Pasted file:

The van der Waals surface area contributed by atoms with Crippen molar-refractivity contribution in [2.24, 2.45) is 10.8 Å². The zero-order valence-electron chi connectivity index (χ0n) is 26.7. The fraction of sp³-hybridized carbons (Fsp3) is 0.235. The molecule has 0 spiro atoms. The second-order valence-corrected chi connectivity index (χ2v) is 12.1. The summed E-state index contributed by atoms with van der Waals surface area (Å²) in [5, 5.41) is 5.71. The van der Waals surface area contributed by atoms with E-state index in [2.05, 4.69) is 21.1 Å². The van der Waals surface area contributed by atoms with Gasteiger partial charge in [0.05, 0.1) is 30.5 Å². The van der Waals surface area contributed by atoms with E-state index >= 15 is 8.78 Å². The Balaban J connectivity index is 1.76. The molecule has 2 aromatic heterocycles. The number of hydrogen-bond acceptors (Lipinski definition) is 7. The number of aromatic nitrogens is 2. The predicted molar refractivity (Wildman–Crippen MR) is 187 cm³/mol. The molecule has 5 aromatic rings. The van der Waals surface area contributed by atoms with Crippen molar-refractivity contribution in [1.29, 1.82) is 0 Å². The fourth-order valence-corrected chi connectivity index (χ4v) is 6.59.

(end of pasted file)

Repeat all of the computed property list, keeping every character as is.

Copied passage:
The van der Waals surface area contributed by atoms with Crippen molar-refractivity contribution in [2.24, 2.45) is 10.8 Å². The zero-order valence-electron chi connectivity index (χ0n) is 26.7. The fraction of sp³-hybridized carbons (Fsp3) is 0.235. The molecule has 0 spiro atoms. The second-order valence-corrected chi connectivity index (χ2v) is 12.1. The summed E-state index contributed by atoms with van der Waals surface area (Å²) in [5, 5.41) is 5.71. The van der Waals surface area contributed by atoms with E-state index in [2.05, 4.69) is 21.1 Å². The van der Waals surface area contributed by atoms with Gasteiger partial charge in [0.05, 0.1) is 30.5 Å². The van der Waals surface area contributed by atoms with E-state index >= 15 is 8.78 Å². The Balaban J connectivity index is 1.76. The molecule has 2 aromatic heterocycles. The number of hydrogen-bond acceptors (Lipinski definition) is 7. The number of aromatic nitrogens is 2. The predicted molar refractivity (Wildman–Crippen MR) is 187 cm³/mol. The molecule has 5 aromatic rings. The van der Waals surface area contributed by atoms with Crippen molar-refractivity contribution in [1.29, 1.82) is 0 Å². The fourth-order valence-corrected chi connectivity index (χ4v) is 6.59.